Video: Cuboid bone
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Hello everyone! This is Nicole from Kenhub, and in this tutorial, we will be looking at the cuboid bone. So we’re back with our view of the lateral aspect of the foot and, in this image, we can... Read more
Hello everyone! This is Nicole from Kenhub, and in this tutorial, we will be looking at the cuboid bone.
So we’re back with our view of the lateral aspect of the foot and, in this image, we can see our tibia medially here and our fibula laterally here. So, the cuboid bone highlighted in green here is a short bone of the foot situated in the distal row of the tarsal bones and is also the most lateral tarsal bone. It lies between the calcaneus proximally and the fourth and fifth metatarsals distally, while the lateral cuneiform and the navicular bones are situated medially.
So as we can tell from the name, the cuboid bone has a cubical or square-like shape. It's also got a rough dorsal surface for the attachment of ligaments. The cuboid's distal plantar surface contains a deep groove called the peroneal sulcus which lodges the tendon of the peroneus longus muscle. The cuboid functions as a pulley for the tendon of the peroneus longus muscle which if we recall acts to evert – so turn the foot away from the median plane – and plantarflex the ankle which is the action decreasing the angle between the sole of the foot and the back of the leg. For example, pointing the toe like you're a ballet dancer.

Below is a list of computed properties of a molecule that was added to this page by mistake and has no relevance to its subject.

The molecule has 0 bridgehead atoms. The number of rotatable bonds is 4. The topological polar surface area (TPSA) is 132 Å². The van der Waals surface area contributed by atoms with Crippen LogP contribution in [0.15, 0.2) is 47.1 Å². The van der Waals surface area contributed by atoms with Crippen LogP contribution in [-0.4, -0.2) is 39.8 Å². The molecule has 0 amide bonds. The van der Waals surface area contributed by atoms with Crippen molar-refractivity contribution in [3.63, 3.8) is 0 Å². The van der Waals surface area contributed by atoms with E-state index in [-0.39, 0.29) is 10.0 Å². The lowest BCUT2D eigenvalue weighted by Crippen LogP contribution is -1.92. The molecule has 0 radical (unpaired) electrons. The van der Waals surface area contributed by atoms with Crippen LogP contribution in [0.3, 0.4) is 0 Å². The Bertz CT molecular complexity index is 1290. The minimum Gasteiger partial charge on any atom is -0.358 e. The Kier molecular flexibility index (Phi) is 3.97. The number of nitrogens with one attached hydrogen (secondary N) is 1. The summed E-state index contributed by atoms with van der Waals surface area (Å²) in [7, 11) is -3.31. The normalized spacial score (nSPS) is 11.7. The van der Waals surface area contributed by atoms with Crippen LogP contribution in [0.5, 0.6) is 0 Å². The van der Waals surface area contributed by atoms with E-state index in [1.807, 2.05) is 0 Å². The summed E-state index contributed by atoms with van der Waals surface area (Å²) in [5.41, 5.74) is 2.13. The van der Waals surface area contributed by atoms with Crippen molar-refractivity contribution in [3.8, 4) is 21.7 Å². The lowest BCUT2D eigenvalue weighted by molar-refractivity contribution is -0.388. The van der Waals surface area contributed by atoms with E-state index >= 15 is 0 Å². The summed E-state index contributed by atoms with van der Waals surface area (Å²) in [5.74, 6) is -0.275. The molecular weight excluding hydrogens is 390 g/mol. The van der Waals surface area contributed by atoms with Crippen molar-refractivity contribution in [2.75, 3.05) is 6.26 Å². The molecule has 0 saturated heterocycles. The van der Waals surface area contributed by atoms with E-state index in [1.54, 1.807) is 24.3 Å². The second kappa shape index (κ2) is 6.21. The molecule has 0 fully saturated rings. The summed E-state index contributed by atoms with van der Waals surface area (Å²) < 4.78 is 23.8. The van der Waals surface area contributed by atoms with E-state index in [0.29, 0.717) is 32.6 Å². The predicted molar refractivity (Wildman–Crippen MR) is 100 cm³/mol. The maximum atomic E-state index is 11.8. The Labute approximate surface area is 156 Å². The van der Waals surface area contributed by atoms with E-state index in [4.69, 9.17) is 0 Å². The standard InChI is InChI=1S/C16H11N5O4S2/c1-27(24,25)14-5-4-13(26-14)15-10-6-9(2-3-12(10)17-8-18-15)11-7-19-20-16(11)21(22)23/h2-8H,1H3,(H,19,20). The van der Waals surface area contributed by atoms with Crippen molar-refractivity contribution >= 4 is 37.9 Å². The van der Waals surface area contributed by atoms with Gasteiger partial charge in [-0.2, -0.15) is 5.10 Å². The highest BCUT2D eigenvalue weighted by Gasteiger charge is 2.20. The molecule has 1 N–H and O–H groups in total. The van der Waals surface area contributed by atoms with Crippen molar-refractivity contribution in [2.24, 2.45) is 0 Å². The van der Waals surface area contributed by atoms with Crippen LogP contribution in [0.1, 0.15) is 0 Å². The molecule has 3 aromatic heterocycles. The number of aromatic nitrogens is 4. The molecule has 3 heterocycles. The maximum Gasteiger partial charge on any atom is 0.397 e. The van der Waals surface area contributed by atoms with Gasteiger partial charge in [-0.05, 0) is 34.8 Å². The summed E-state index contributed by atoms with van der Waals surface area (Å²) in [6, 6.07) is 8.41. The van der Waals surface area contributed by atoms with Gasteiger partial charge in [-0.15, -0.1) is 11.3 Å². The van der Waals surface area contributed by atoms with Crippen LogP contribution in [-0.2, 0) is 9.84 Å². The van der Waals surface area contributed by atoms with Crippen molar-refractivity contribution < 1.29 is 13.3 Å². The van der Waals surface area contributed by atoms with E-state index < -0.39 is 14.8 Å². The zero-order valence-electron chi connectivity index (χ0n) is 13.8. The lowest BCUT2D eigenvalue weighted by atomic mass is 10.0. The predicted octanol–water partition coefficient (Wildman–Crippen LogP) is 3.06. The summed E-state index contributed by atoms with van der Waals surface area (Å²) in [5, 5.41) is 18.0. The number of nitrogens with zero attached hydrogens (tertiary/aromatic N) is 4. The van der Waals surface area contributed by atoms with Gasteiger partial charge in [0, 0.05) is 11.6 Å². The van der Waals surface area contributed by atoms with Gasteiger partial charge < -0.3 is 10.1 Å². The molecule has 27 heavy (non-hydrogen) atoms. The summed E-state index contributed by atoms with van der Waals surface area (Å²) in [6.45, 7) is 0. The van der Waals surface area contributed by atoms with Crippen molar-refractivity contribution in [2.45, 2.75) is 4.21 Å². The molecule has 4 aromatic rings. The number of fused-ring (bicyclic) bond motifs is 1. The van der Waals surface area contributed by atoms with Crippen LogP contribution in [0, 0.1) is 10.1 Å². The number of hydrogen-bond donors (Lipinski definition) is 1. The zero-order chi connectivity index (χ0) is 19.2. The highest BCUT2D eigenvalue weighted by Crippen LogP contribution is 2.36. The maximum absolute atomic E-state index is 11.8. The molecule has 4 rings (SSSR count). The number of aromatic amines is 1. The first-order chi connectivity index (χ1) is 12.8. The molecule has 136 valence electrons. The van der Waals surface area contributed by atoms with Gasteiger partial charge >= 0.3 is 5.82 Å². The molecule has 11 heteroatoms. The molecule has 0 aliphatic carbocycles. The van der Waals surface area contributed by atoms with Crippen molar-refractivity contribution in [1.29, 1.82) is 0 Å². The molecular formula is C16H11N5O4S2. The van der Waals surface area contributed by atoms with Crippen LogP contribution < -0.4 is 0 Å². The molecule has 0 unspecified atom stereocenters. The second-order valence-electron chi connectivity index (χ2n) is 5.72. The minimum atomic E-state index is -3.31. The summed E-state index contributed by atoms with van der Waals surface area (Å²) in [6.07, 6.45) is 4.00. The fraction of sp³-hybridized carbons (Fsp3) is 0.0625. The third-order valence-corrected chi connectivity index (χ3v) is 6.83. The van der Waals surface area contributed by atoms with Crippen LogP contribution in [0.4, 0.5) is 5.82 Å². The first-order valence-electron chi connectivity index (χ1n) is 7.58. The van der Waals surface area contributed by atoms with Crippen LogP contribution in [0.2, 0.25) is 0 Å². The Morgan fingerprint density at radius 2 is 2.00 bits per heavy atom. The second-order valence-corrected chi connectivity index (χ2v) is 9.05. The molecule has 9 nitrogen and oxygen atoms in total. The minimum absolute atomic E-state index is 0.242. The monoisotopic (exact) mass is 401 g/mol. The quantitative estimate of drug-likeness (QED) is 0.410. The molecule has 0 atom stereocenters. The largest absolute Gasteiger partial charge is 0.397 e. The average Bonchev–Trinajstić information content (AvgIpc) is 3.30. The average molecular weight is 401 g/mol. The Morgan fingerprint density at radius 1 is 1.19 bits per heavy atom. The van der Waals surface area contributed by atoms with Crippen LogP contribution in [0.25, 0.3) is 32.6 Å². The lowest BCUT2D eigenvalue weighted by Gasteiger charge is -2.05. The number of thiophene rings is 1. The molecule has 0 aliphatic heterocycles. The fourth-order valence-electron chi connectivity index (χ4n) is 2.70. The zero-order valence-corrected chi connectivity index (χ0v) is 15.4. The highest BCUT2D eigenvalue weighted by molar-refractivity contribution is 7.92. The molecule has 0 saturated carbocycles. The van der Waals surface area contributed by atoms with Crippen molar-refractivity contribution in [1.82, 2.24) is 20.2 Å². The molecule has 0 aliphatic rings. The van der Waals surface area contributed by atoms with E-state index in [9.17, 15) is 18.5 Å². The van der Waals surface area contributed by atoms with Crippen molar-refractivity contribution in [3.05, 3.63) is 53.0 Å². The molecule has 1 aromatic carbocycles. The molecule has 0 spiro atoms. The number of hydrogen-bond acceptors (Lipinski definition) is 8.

Posterior to the peroneal sulcus lies the tuberosity of cuboid which provides an attachment site for the long plantar ligament and the long plantar ligament connects the calcaneus to the cuboid bone.
So as we can see from this image, the cuboid bone forms articulations with four bones of the foot – the calcaneus posteriorly, the lateral cuneiform medially, the fourth metatarsal and the fifth metatarsal both distally. Additionally, cuboid articulation with the navicular has been found to occur approximately twenty five percent of the time. So, looking at all of the many articulations formed with the cuboid, we can see why it's considered the main bone of the midfoot.
The cuboid receives arterial blood supply from the deep branches of the medial plantar artery and the lateral plantar artery as seen from a plantar view, and both of these are branches of the posterior tibial artery.
Venous drainage is provided by the deep venous arch while innervation of the cuboid is provided by the lateral plantar, sural and deep fibular nerves.